AP featured image
FILE – In this April 19, 2013 photo provided by the Massachusetts State Police, Boston Marathon bombing suspect Dzhokhar Tsarnaev, with the red dot of a sniper rifle laser sight on his head, emerges from a boat at the time of his capture by law enforcement authorities in Watertown, Mass. On Friday, May 15, 2015, Dzhokhar Tsarnaev was sentenced to death by lethal injection for the 2013 Boston Marathon terror attack. (Sean Murphy/Massachusetts State Police via AP, File)

The elite SWAT team that in 2013 captured Boston Marathon Bomber Dzhokhar Tsarnaev as the world watched — after brother Tamerlan was killed in a shootout with police — is set to be disbanded.

As reported by Fox News, former Boston Police Commissioner Ed Davis told “Fox and Friends” he’s worried about how the elimination of the highly-trained team will impact the fight against counterterrorism.

“The thing I worry about is the special expertise that these officers have in the SWAT team. They got set up a special training facility while I was the commissioner to do entries into subway cars, the ‘T’ as we call it here.

So they did have the ability and the knowledge of the underground systems that the other SWAT teams now are going to have to get up on to do the job properly so it does affect operations.”

As noted by Fox, the famed SWAT team has not been used in recent years and has been reduced to five or six officers. The decision to disband the team, Fox said, came “after careful consideration of the use of Transit Police Department’s (TPD) resources, as Boston 25 News reported, citing Transit Police’s Superintendent Richard Sullivan.”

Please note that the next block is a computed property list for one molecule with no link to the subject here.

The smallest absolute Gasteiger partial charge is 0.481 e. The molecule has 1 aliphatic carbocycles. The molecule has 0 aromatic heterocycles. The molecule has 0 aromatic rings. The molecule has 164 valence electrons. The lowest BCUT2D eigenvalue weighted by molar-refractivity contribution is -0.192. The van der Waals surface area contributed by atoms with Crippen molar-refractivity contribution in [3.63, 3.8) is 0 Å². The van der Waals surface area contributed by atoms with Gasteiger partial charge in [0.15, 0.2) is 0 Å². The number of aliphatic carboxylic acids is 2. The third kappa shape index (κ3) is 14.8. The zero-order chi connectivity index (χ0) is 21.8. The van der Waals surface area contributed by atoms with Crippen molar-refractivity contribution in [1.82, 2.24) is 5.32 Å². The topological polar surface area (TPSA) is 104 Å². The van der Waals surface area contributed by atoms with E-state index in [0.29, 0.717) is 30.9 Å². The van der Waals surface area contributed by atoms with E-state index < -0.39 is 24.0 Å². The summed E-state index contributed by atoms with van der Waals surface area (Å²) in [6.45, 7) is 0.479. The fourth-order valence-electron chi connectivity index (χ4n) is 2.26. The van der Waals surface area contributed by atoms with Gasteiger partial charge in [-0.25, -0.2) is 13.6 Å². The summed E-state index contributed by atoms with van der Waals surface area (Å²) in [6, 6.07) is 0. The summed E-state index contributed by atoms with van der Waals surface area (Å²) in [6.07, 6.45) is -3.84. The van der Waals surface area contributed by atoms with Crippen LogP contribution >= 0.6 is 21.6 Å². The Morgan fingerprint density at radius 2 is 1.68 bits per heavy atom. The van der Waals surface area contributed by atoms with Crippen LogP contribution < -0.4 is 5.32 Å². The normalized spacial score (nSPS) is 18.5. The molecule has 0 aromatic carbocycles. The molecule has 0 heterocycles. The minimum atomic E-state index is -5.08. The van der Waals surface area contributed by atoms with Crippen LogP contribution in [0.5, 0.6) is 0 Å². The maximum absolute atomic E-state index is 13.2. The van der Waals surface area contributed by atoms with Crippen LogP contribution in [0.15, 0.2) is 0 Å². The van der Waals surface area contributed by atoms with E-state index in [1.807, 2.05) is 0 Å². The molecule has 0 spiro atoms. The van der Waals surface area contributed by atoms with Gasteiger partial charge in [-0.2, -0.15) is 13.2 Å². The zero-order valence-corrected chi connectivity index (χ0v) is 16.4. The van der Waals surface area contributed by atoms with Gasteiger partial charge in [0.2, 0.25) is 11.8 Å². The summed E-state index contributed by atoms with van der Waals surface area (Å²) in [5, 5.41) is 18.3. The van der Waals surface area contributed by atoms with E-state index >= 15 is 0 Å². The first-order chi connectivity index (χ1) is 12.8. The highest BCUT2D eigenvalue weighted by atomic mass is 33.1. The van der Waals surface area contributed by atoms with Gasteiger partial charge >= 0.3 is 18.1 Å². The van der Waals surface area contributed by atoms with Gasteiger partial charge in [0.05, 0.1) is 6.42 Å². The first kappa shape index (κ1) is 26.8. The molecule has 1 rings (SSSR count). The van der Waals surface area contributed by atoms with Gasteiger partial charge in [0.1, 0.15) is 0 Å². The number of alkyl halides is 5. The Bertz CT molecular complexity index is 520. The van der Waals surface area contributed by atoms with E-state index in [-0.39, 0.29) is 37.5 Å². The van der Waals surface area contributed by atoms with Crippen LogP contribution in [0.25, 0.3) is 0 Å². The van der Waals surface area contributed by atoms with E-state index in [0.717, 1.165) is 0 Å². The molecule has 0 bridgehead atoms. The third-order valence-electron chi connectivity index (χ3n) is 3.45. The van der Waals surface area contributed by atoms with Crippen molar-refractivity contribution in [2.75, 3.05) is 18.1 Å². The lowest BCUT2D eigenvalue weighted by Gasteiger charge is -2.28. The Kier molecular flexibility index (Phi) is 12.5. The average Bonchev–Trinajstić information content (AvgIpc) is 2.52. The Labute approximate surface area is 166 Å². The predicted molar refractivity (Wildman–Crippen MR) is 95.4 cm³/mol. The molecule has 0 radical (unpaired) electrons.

Davis, while concerned, said he understands the decision.

“This is a difficult time and there’s a lot of hard decisions that are going to be made so I support the chief’s decision because he has to make the call. But, this is a very well-respected team, a team that has specialized skills.”

“Fox & Friends” host Brian Kilmeade shared his concerns with Davis about the team’s demise, and asked the former police commissioner if the threat of domestic terrorism has diminished in the years since the 2013 bombing that left three people dead and more than 260 injured — 17 of whom lost at least one limb. To the contrary, Davis said.

“No, it has not. If anything, the information I’m getting from sources in high levels of law enforcement is that the domestic terror threat is worse now than it’s ever been.

We certainly have problems on the international front. Domestic terrorism is going up. There’s a lot of unrest in the country. It’s a very difficult time.”

Ironically, as my RedState colleague Kira Davis reported Friday, an appeals court last week overturned Tsarnaev’s death sentence, a decision that has reopened a deep wound in a city still traumatized by the bombing at the finish line of America’s most famous marathon.

But on Sunday, as I reported, Donald Trump tweeted that “the federal government must again seek the death penalty” against the bomber.

Twitterers expressed strong emotions upon hearing the news.

Even “Jordana,” who apparently supports the “Defund the Police” movement, is opposed to disbanding the SWAT team.

I hesitate to pile on Boston city officials who were responsible for putting the famed SWAT team on the chopping block, given that I’m not privy to their comprehensive law enforcement needs, the resources available, nor the options from which they were forced to choose.

That said, I will say that at the very least, the timing of the announcement — given the tossing out of Tsarnaev’s death sentence, not to mention the “peaceful rioting” still occurring on a nightly basis in various cities across the country — was tone-deaf as can be.

Mike Miller
Political junkie. Former senior writer and editor at Independent Journal Review. Embraces objectivity, rejects hypocrisy. Insufferable pizza snob.
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